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November 29, 1932 - Image 4

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The Michigan Daily, 1932-11-29

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d 1800

any other man ih the cottry, yet we are inclined,
to believe that his statement was either ill-con-I
sidered or prompted by the wish that such a
1method might be used in his forthcoming game
with the Panthers. For, to get to the bottom of
it, we doubt his last statement that "after all,
that's football." If scrimmage is football, the
i name ought to be changed to "carry-the-ball or,
something," because kicking has always been an
essential feature of the game since its beginning.
A glance over the records of any seanon is suffi-9
cient to pick out dozens of games in which super-

, :

I -2
Pub]1sied every , mbriig ecept Monday during the
U17y sit. year an blsmer Sesion by the Board in
C~til ol ofstudent Publiation.
Mminber of the Western Cohferlenee Editorial Assocela.
tion and the Big Ten News Service
MEMBER OT THE A5bCL*TED PESs
The Associated Prers is excusivelty enitled to the Use
for republication of all news dispatches credited to it or
not otherwise credited in thiA paper ad the lodal news
piblislhed herein. All rights of republication of specia
dispatches AM reserved.
Entered at the Pot Omcee at Ann Atlbor Michigan as
secod clas matter Special rate of postage granted by
Thir Assistant Postnstr-General.
Subscription during sutmer by carrer, $1.00; by;mail,
$1. During regular school year by carrier, $4W; by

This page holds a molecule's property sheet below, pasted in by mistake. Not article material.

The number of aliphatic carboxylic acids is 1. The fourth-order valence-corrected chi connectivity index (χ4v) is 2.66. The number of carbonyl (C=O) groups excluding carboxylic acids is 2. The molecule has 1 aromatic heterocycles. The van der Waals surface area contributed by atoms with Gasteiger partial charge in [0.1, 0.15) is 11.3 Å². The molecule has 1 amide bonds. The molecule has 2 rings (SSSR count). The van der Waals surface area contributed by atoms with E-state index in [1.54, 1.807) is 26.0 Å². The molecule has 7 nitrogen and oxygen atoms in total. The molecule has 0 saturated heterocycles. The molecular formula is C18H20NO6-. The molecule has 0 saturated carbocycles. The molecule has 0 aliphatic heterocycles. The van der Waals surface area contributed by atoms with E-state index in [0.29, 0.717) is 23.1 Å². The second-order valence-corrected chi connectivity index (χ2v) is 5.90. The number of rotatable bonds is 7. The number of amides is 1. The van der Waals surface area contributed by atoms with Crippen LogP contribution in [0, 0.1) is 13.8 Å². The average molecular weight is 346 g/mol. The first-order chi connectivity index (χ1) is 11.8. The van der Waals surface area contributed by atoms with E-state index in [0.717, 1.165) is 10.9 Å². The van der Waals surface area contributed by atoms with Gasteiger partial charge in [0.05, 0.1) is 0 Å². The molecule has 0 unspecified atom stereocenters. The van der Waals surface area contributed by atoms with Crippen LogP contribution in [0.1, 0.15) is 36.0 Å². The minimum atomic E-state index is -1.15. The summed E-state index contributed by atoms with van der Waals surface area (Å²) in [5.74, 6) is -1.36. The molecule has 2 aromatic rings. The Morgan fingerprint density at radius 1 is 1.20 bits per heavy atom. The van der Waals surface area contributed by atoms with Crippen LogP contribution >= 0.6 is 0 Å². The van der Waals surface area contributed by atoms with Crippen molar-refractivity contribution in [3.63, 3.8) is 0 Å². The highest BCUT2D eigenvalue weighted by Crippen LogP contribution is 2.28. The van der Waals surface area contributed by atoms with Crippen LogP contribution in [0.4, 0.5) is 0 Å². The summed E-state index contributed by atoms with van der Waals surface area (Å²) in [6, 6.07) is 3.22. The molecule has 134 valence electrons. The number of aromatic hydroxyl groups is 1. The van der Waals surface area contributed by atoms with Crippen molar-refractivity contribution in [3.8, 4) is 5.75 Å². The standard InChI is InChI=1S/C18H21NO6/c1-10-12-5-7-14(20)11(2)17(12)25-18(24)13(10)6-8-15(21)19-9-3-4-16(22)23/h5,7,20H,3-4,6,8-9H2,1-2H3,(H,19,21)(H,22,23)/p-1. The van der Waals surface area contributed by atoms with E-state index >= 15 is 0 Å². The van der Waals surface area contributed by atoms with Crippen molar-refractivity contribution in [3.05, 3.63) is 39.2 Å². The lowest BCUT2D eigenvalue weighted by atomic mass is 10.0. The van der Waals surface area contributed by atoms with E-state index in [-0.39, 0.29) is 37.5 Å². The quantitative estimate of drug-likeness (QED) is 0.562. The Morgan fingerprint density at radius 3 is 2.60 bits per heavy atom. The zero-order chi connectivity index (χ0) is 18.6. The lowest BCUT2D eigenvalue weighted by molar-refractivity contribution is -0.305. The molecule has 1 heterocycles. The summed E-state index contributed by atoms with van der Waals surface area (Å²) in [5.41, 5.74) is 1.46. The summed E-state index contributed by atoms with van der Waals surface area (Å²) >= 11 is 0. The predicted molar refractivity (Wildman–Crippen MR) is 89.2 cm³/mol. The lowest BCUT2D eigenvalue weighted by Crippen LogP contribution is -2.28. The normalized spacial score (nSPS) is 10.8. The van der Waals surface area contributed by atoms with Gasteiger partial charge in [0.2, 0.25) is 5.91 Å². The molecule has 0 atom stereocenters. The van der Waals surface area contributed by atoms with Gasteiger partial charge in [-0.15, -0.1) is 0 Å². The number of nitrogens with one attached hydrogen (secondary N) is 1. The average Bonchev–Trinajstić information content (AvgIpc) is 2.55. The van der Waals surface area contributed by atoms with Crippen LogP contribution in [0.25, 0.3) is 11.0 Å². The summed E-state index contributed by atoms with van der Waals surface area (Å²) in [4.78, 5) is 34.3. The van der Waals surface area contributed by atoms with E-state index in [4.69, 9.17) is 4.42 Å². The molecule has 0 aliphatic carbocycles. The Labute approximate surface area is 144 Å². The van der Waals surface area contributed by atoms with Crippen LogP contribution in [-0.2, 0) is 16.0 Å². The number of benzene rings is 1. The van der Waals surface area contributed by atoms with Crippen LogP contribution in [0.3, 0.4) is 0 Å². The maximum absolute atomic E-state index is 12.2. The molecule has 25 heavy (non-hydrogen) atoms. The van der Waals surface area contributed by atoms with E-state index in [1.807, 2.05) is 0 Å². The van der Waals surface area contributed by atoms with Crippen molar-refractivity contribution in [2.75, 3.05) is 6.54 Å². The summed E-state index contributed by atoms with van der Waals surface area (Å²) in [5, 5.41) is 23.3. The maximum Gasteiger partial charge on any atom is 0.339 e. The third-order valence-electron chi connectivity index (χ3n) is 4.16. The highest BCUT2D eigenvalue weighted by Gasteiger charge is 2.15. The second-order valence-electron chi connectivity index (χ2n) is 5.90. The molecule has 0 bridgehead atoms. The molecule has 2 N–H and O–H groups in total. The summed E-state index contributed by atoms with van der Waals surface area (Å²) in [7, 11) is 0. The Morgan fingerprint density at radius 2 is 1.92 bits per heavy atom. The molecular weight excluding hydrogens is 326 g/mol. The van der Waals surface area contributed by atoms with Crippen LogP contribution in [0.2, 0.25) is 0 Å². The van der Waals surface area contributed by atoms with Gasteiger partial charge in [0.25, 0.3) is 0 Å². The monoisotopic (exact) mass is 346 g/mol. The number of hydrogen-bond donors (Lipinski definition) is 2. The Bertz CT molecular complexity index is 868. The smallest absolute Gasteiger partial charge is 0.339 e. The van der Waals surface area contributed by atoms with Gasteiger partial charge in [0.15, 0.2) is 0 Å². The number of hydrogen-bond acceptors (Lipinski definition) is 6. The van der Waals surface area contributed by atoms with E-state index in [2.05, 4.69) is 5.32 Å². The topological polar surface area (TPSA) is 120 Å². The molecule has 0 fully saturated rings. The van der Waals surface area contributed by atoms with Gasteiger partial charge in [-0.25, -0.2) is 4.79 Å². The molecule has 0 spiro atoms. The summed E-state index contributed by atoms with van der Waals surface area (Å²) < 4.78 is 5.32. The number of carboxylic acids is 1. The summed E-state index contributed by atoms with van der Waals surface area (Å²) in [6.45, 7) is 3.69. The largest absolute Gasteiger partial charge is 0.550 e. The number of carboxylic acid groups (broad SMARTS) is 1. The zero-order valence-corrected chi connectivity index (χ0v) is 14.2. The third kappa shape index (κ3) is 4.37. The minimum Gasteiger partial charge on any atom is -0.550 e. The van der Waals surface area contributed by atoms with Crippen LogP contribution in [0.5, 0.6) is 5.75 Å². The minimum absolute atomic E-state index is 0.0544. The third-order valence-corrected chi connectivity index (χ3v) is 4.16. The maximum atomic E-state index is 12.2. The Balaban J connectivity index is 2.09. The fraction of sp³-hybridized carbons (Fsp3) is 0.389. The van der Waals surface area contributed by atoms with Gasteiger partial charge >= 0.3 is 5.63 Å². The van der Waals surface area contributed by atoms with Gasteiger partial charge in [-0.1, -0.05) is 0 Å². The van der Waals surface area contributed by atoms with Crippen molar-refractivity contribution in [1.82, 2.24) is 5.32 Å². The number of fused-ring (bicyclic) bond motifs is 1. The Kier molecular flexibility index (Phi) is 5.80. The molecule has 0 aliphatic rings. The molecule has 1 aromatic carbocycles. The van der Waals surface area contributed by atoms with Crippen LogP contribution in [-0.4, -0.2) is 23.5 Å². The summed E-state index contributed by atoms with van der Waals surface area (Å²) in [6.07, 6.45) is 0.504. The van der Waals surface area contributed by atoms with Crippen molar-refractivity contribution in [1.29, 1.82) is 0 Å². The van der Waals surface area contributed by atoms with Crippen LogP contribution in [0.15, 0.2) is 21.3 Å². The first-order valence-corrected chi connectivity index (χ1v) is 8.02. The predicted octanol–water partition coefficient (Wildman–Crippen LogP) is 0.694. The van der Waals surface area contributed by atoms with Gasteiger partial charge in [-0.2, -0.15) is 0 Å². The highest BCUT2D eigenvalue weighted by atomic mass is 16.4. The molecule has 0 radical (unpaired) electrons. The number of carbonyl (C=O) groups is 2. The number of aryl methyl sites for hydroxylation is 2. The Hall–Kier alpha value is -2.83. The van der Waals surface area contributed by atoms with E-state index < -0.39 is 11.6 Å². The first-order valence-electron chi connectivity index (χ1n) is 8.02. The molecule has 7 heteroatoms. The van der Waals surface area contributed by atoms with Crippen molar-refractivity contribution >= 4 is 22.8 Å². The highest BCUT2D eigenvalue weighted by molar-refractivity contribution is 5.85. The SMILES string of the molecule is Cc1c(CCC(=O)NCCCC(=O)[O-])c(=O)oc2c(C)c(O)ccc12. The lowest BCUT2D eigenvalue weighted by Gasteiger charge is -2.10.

m ail, $4.50.
Ofces: Student Publicatons Building, Maynard Street
Ann Arbor, Mihigan. Phone: 24I4C
Representatives: College Publishers . eresenttes.
ix .40 East ThirtyF outh Street, NeW Yor Cit 0
oylston Street, Boston; 012 Nth Michigan Avenue,
Chicago
EDITORIAL STAFF
Ttelepon 4925
MANAGING EDITOR..........PRANK B.:GIL RET.
CITY EITO,..... .............KARtk-S IT1'FlT
SPOR1TS EDITOR...............JOH1b W. THOMAS
WOME's EDITOR"%........... .MAGARET owl 3rI
ASSISTANT :WOME'S EDITOR...... MIRIAM CARVE~R
IGTO EDITOR: Thomas Cnnellan, Normn F. frfth,
-John W., Pritchard 0. Hart Schaaf, Bracley Shaw,
Glenn R. Winters.
WPORTS ASSISTANTS: Fred A. Huber, Albert Newma.
REPORTERS: Hyman J. Aronstam, A. Ellis Ball, Charles
G. Barndt. James Bauchat, Donald R. Bird, Donald P.
Blankertz, Charles B. Brownson, Albert L. Burrows,
Arthur W. Carstens, Ralph G. Coulter.
William 0. Ferris, Eric Hall, John C. Hoaley, Robert B.
Hewett, George M. Holmes, Walter E. Morrison, George
Van Viect; Guy M. Whipple, Jr., W. Stoddard White.
Eleanor B. Blum, Louise Crandall, Carol J. Hannan
Frances Manchester, Marie J. Murphy, Margaret C.
Phalan, Katherine Rucker, Marjorie Weston, Harriet
'Speiss:
BUSINESS STAFF?
Teepone 2-1214
BUSINESS ANAq.ER........... BYON C. VRDD
{CRE 'PDIp'T {M A #y( .......... . . . H'A1.'BEGLEY
WOMEN'S BU.SIN i S MANAOkR ......DONA BECK ER
DEPARTMENT MANAGERS: Advertising, Grafton Sharp;
Advertising Contracts, Orvil Aronson; Advertising Serv-
ice, Noel Turier; Accounts, Bernard E. Schnacke; Cir-
culation, 0G1 &ert E. Burley; Publications, Robert E.
Finn. -
ASSISTANTS: Theodore Barash, Jack Bellamy, Gordon
Boylan, Charles Ebert, Jack Efroymson, Fred Hertrick,
Joseph Hume, Allen Knuust, Russell Read, Lester Skin-
ver, Joseph Sudow and Robert Ward.
Elizabeth Alger, Jane Bassett, Buelahl Chapman, Doris
irmnmy, Billie Griffiths, Virginia Hartz, Catherine Mc-
Henry, Helen Olson, Helen Semude, May Seefried,